Mike Lewis from When to Jump for Lululemon

Lululemon is famous for their favours for their community. Even though this means clever marketing strategy, I can only enjoy bits of it. Sometimes they deliver the favour in form of a yoga class, or, as on a January Monday night, by bringing an amazing panel in front of an eager audience.

The actual community builder here was Mike Lewis – man I had never heard of one week ago, but whose book ‘When to jump’ was suddenly in front of me everywhere.

Lewis left his respected job as venture capitalist to play squash and travel the world. So, he jumped. Played, spent his money, and realised that actually, the story about a cyclist that inspired him to jump, could inspire many others. Social media shows only giantic leaps, the moments from people leaving their jobs to the moment their made it. But what happens inbetween, and where to receive support?

One  living at friend’s coach in Silicon Valley is not unemployed but an entrepreneur. This gave something like a backstory to give to his parents – and actually create a platform to reach millions. Lewis has managed not only to find an interesting pack of people to interview, but to convince Arianna Huffington to collaborate and Sheryl Sandberg to write foreword to his book.

Monday night, Lewis brought Anoopreet Rechny (investment banker gone fashion entrepreneur, Black + White story) and Charlie Turner (swimmer turned account director turned nutrition entrepreneur, Neat) to the stage. The discussion flowed from purpose to hardships, and there was a clearly visible spark of joy doing your own thing.

If in doubt about what to do for work: Turner stated, that actually you can do several careers – as he clearly had. He could be described as a serial jumper. He always wanted to do many things, and not have ‘what ifs’ later on.

Turner came to her business idea as friends and colleagues kept coming to him for a simple advise about nutrition. Loads of the groundwark was done before he actually quit the day job – something very advisable. Paycheck is nice, but according to him, there is no point to make a plan B. That could be even harmful.

Black and White story was born when Rechny wanted to leave her 16 hour workdays and do something more creative. Boyfriend, currently fiancee as her business partner, Rechny reached a certain level of break through when Beyoncee wore ‘Queen Bee’ sweater sent to her.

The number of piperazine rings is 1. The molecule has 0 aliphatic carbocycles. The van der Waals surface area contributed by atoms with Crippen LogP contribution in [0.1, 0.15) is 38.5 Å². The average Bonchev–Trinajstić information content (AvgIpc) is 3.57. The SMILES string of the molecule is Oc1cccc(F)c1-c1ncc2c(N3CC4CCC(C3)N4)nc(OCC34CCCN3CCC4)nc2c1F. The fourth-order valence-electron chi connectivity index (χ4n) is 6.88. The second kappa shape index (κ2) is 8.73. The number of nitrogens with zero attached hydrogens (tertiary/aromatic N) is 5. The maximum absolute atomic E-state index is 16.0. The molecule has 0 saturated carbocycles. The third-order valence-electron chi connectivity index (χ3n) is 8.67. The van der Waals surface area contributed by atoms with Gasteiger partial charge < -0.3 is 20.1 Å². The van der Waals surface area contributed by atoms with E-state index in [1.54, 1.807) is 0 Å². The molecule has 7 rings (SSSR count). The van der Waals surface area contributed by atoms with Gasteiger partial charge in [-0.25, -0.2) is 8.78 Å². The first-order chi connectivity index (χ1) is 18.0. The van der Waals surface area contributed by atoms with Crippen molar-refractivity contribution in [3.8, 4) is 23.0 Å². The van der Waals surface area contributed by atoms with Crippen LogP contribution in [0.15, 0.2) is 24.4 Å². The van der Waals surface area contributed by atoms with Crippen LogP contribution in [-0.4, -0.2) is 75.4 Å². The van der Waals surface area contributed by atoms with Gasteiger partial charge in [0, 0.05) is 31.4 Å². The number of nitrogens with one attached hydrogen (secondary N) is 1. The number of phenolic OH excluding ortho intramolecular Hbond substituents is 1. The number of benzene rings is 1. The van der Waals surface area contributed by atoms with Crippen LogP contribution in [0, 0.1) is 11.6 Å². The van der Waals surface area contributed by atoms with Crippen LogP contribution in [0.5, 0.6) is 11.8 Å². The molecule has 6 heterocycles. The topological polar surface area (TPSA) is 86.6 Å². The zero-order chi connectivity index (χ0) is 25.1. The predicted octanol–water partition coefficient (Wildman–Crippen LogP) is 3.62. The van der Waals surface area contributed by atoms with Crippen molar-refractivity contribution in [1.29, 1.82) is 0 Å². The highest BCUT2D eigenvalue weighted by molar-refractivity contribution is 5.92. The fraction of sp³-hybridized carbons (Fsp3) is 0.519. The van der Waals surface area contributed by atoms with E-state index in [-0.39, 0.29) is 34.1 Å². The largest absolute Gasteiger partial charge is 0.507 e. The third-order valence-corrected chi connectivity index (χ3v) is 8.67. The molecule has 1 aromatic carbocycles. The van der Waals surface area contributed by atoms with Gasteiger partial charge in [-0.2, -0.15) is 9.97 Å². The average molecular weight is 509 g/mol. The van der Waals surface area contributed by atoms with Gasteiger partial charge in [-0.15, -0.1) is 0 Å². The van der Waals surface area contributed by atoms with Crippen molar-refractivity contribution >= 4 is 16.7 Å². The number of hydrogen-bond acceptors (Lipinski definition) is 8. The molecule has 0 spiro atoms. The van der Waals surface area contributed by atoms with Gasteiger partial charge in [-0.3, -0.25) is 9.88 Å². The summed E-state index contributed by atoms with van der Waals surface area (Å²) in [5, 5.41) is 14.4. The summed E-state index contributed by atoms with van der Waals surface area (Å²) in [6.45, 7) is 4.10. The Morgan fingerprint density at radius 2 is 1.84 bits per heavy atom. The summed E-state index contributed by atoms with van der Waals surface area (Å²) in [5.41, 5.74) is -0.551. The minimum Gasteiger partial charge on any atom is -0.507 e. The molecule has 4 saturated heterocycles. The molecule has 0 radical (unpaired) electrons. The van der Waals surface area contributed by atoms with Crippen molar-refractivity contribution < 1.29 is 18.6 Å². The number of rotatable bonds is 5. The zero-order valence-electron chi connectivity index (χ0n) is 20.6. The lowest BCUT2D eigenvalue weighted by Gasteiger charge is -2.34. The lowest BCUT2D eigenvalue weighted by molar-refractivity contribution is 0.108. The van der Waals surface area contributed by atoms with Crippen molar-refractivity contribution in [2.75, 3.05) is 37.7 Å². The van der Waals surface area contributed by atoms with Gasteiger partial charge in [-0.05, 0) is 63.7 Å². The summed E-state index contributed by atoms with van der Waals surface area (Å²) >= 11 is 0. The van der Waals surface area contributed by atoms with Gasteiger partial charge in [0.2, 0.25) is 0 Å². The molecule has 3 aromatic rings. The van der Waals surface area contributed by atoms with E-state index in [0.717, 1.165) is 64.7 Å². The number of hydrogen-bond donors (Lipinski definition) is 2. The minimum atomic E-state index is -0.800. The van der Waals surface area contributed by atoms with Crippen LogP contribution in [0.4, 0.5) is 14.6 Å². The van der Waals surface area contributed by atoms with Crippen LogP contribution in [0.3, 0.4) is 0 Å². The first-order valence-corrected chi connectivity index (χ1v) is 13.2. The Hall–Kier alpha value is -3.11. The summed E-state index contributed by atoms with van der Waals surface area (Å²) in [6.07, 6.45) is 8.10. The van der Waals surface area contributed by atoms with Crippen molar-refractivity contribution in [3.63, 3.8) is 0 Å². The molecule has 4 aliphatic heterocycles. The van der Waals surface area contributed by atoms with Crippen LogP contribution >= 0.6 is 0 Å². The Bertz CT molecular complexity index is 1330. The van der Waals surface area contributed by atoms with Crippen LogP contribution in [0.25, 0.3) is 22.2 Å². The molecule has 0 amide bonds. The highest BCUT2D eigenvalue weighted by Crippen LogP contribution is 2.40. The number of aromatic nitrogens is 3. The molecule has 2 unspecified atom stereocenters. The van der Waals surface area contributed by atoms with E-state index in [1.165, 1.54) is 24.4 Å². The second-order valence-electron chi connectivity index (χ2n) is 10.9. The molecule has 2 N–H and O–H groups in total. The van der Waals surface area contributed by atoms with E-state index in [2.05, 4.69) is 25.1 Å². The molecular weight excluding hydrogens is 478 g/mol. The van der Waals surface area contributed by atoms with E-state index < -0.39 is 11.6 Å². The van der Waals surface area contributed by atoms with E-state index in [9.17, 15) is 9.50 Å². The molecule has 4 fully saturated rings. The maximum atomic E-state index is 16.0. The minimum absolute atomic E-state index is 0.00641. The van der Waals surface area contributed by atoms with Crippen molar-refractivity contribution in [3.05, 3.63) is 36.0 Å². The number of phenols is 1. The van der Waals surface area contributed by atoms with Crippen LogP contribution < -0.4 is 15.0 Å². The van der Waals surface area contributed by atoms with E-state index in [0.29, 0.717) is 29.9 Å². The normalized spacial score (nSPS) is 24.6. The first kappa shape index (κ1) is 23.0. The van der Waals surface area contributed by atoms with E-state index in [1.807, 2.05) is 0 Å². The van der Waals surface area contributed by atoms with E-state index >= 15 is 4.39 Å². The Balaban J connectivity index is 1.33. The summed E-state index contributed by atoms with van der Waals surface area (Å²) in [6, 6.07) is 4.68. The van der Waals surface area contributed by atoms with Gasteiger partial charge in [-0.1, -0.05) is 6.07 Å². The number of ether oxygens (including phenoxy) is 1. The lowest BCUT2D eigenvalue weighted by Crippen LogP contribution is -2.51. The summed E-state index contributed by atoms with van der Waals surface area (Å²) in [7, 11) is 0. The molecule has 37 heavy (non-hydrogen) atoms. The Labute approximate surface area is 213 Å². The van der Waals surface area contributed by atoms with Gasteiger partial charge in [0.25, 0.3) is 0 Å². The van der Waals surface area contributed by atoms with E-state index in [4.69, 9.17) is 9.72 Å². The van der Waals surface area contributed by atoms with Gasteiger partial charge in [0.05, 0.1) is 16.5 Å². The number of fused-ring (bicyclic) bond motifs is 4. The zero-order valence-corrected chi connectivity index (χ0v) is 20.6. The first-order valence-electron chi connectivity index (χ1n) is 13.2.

Rechny was more of a jumper: She quit his job on the day the bonus was paid. She started to figure out everything from the beginning.

Some of the most interesting conversations emerged at the end of the panel. Are you founding a company because you want to found it based of your passion? Or, are you actually just aiming to have more time with your passion? Or, do you want to found a company, where you can directly decide or influence everything from culture to brand and the product? In the end, passion might least only the first two weeks. After that it is simply about showing up and doing the job. It is nice to merge passion and your company, but not always needed.

If you still want to find your passion, you can always try to remember what you enjoyed doing when still at school. Or, how you spend your days nowadays – that pretty much shows your priorities.

Turner had three rules to live by, that are worth sharing:

  1. Ask for forgiveness, not permission
  2. Enjoy the uncertainty
  3. You can be all the things you want to be, but it is nice to be nice

Some more gold nuggets directly from the panel and inbetween the lines:

  • Think and tell why you are doing what you are doing
  • Not everything is for everyone and everything doesn’t need to be supported by everyone
  • Fo found an amazing company, you do not always need to find the next big thing or to be the first to do something. Neat nutrision is not the first in their field, but they make nourishment easier and give advise.
  • If you have an idea, try to go through it with your trusted ones – don’t only keep it in your head
  • Even if it is gonna fail, you are still adding, not substracting skills and experiences.
  • It is not gonna be pretty, but it is gonna be worth it. Or – there is no need for one big jump, you can start small, or just make small changes towards a happier life.
  • Quitting your job optional.

Thank you Mike, Anoopreet and Charlie – you definitely gave a lot to think about, and even better, to action.